SEFS Seminar Series: Spring 2014!

With the Spring Quarter now under way, we aren’t just excited for those first skin-tingling days in the 60s—like today—when the sunshine starts burning moon-sized holes in our motivation. We also can’t wait for the return of the SEFS Seminar Series, which kicks off tomorrow, April 1, at 3:30 p.m. in Anderson 223 (that’s right, Tuesdays instead of Wednesdays this quarter)!

We have to say, this quarter might feature the most diverse slate of speakers and topics yet, with talks from authors and artists mixed in with professors and agency professionals. So mark your calendars today and join us for as many Tuesdays as you can!

Also, we’ll have a casual reception in the Forest Club Room after the first seminar of each month—April 1, May 6 and June 3—and students can register for 2 course credits as ESRM 490C for undergrads or SEFS 550C for grads. (Contact Michelle Trudeau or Amanda Davis is you have any questions about registering.)

Spring 2014 SEFS Seminar SeriesApril 1
“The trouble with murrelets: Discovering and recovering a rare bird”
Maria Mudd Ruth
Author, Rare Bird
*Reception to follow in Forest Club Room

April 8
“More to crow about”
Professor John Marzluff, SEFS

April 15
“Climate change adaptation in forest ecosystems: Principles and paradigm shifts”
Dave Peterson, USFS

April 22
“Reforestation and the role of meadows in preserving biodiversity in China”
Professor Steve Harrell, SEFS/Anthropology

April 29
“Diversifying finance mechanisms for protected areas in the developing world”
Nabin Baral, SEFS

May 6
“Spatial optimization of forest roads, edges and harvest scheduling on WA DNR lands”
Professor Sándor Tóth, SEFS
*Reception to follow in Forest Club Room

May 13
“Burnscapes: An artist observes fire ecology”
Suze Woolf, artist

May 20
“Clear-cutting and even-age silviculture and its relevance today for public land management”
Angus Brody, WA DNR

May 27
“Assessing the impact of domestic wood”
Professor Ivan Eastin, SEFS

June 3
“Differential life stage niche modeling: Can we construct species fitness landscapes from SDMs?”
Tom Edwards, Utah State University
*Reception to follow in Forest Club Room

Chinese Forestry Delegation Visits SEFS

Chinese Delegation at SEFS

Members of the Chinese forestry delegation join SEFS faculty in front of Anderson Hall.

Last week, a delegation from the Chinese Academy of Forestry (CAF) visited the School of Environmental and Forest Sciences (SEFS) for two hours of short presentations and discussions on April 3. The delegation included members from the research section of the State Forestry Administration (the equivalent of the U.S. Forest Service), and from the Gansu Province Forestry Department.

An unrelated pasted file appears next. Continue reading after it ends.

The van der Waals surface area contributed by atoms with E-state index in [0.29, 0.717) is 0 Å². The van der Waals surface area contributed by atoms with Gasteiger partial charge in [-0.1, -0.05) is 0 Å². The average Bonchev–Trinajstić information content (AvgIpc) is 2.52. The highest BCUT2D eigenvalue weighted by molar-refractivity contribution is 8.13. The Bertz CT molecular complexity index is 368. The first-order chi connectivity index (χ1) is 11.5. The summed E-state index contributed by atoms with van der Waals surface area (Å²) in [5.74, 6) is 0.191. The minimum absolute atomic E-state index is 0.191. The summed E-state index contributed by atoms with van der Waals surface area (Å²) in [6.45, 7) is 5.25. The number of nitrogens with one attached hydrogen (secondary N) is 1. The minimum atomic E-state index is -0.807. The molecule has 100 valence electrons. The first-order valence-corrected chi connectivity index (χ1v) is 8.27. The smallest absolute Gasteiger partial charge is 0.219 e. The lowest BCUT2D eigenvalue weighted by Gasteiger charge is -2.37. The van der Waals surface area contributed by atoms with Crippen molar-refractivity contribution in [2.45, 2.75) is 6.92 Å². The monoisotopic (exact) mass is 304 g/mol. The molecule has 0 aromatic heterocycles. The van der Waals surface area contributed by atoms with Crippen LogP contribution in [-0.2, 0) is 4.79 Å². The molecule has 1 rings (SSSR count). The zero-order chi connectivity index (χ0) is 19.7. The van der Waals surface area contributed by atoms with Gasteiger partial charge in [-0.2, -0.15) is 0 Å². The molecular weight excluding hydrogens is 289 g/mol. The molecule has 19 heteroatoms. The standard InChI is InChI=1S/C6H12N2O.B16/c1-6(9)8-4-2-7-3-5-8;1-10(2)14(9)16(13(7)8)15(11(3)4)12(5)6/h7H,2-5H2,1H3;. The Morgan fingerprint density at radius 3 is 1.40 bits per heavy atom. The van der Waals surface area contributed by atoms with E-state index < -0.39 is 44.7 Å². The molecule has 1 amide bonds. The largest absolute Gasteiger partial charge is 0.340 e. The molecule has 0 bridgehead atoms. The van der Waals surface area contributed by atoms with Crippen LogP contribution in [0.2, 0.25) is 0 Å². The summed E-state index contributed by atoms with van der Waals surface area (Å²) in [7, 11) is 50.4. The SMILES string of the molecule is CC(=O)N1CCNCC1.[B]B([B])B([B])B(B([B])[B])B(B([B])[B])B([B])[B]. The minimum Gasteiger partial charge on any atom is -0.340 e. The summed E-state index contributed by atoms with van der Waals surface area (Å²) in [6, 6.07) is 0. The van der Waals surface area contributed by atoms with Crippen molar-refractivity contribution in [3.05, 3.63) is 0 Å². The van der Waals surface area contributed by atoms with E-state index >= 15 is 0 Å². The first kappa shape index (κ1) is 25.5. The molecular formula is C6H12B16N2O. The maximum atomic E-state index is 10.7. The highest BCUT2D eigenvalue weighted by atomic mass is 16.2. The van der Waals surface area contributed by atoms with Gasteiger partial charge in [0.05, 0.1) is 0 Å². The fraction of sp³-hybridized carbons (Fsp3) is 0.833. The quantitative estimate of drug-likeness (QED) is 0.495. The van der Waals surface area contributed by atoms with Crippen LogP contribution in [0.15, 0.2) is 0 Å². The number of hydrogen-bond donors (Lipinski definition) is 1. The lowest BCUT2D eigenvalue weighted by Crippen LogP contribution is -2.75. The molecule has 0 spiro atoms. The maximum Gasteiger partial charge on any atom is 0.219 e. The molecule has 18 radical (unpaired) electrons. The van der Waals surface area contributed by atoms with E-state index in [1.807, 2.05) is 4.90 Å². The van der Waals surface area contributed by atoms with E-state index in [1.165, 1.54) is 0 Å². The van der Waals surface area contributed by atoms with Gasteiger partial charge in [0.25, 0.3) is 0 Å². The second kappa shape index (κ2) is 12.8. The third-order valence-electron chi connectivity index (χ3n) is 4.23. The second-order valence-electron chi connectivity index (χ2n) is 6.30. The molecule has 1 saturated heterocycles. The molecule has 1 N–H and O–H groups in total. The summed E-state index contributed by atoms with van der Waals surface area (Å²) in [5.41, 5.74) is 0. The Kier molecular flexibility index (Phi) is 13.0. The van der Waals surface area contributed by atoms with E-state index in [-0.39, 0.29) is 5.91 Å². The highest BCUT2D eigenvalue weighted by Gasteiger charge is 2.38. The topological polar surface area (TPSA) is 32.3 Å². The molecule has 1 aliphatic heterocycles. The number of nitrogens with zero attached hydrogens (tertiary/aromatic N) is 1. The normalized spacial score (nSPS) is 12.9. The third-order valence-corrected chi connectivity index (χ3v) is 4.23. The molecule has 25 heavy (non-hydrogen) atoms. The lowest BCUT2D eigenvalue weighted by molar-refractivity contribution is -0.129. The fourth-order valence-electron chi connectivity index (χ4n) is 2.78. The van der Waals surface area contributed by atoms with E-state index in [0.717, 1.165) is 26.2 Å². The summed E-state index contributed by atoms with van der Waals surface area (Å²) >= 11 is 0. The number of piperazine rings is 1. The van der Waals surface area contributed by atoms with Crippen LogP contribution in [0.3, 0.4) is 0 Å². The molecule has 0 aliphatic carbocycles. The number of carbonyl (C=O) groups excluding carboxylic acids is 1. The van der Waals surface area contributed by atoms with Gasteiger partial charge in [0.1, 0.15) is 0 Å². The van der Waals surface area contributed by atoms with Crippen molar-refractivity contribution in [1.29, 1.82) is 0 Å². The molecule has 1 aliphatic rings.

Organized by Professor Ivan Eastin and the Center for International Trade in Forest Products (CINTRAFOR), the meeting included a series of talks on forestry issues—first from SEFS faculty members, and then from members of the Chinese delegation.

On the agenda, SEFS presentations included introductions from SEFS Director Tom DeLuca and Professor Indroneil Ganguly; Professor Greg Ettl (“Sustainable Forest Management at Pack Forest”); Professors Stevan Harrell and Tom Hinckley (“Forest Expansion onto Meadowlands, U.S. v. China”); and Professor David Ford (“Overview of Sustainable Forest Management at the Olympic Natural Resources Center”). Madam Hu Zhangcui from CAF then followed with “PRC-GEF Partnership on Land Degradation in Dryland Ecosystems: Current Progress, Achievements and Prospects” before a final discussion session.

SEFS in China

Professors Tom Hinckley, foreground, and Steve Harrell coring trees in Yangjuan-Pianshui villages, Liangshan Yi Autonomous Prefecture, August 2008.

SEFS’ collaboration with Chinese researchers began in 1999, when the UW established a joint program to study environmental challenges in the two countries. Professor Emeritus Tom Hinckley had joined several exploratory trips to Sichuan around that time, visiting a future research site at Jiuzhaigou National Park in the northwestern part of the province.

When the university began an undergraduate student exchange, Professor Hinckley joined Anthropology Professor Steve Harrell and Biology Professor Dick Olmstead in leading a multinational team to Yangjuan Village in Liangshan Yi Autonomous Prefecture in the summer of 2002 to conduct joint research on forest ecology, agriculture, plant biodiversity and local history. Several SEFS (and previously CFR and SFR) students have since conducted research there.

Photos © SEFS.